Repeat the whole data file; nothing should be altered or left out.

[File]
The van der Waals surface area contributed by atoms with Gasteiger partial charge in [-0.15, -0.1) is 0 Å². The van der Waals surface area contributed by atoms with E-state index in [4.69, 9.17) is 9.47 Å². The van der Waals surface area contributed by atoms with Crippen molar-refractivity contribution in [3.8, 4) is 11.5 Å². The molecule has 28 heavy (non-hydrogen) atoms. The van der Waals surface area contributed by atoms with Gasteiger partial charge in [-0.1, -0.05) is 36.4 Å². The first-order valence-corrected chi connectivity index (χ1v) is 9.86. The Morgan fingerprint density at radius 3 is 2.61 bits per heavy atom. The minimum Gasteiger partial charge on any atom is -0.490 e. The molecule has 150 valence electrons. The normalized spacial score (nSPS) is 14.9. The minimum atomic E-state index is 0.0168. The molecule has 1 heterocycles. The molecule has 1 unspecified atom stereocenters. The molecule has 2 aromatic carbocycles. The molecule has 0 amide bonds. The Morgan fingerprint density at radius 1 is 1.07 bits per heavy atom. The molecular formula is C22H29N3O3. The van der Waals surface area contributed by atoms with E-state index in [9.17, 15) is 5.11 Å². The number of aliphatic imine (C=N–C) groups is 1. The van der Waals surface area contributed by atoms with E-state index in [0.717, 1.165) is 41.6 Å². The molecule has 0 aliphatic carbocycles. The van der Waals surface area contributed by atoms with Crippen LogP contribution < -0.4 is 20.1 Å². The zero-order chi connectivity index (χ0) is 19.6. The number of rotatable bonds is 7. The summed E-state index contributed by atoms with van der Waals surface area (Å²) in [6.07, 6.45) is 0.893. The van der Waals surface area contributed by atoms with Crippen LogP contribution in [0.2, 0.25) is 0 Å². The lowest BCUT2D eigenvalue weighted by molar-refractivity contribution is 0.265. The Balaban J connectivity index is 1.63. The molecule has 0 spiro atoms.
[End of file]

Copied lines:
The van der Waals surface area contributed by atoms with Gasteiger partial charge in [-0.15, -0.1) is 0 Å². The van der Waals surface area contributed by atoms with E-state index in [4.69, 9.17) is 9.47 Å². The van der Waals surface area contributed by atoms with Crippen molar-refractivity contribution in [3.8, 4) is 11.5 Å². The molecule has 28 heavy (non-hydrogen) atoms. The van der Waals surface area contributed by atoms with Gasteiger partial charge in [-0.1, -0.05) is 36.4 Å². The first-order valence-corrected chi connectivity index (χ1v) is 9.86. The Morgan fingerprint density at radius 3 is 2.61 bits per heavy atom. The minimum Gasteiger partial charge on any atom is -0.490 e. The molecule has 150 valence electrons. The normalized spacial score (nSPS) is 14.9. The minimum atomic E-state index is 0.0168. The molecule has 1 heterocycles. The molecule has 1 unspecified atom stereocenters. The molecule has 2 aromatic carbocycles. The molecule has 0 amide bonds. The Morgan fingerprint density at radius 1 is 1.07 bits per heavy atom. The molecular formula is C22H29N3O3. The van der Waals surface area contributed by atoms with E-state index in [9.17, 15) is 5.11 Å². The number of aliphatic imine (C=N–C) groups is 1. The van der Waals surface area contributed by atoms with E-state index in [0.717, 1.165) is 41.6 Å². The molecule has 0 aliphatic carbocycles. The van der Waals surface area contributed by atoms with Crippen LogP contribution < -0.4 is 20.1 Å². The zero-order chi connectivity index (χ0) is 19.6. The number of rotatable bonds is 7. The summed E-state index contributed by atoms with van der Waals surface area (Å²) in [6.07, 6.45) is 0.893. The van der Waals surface area contributed by atoms with Crippen LogP contribution in [0.2, 0.25) is 0 Å². The lowest BCUT2D eigenvalue weighted by molar-refractivity contribution is 0.265. The Balaban J connectivity index is 1.63. The molecule has 0 spiro atoms.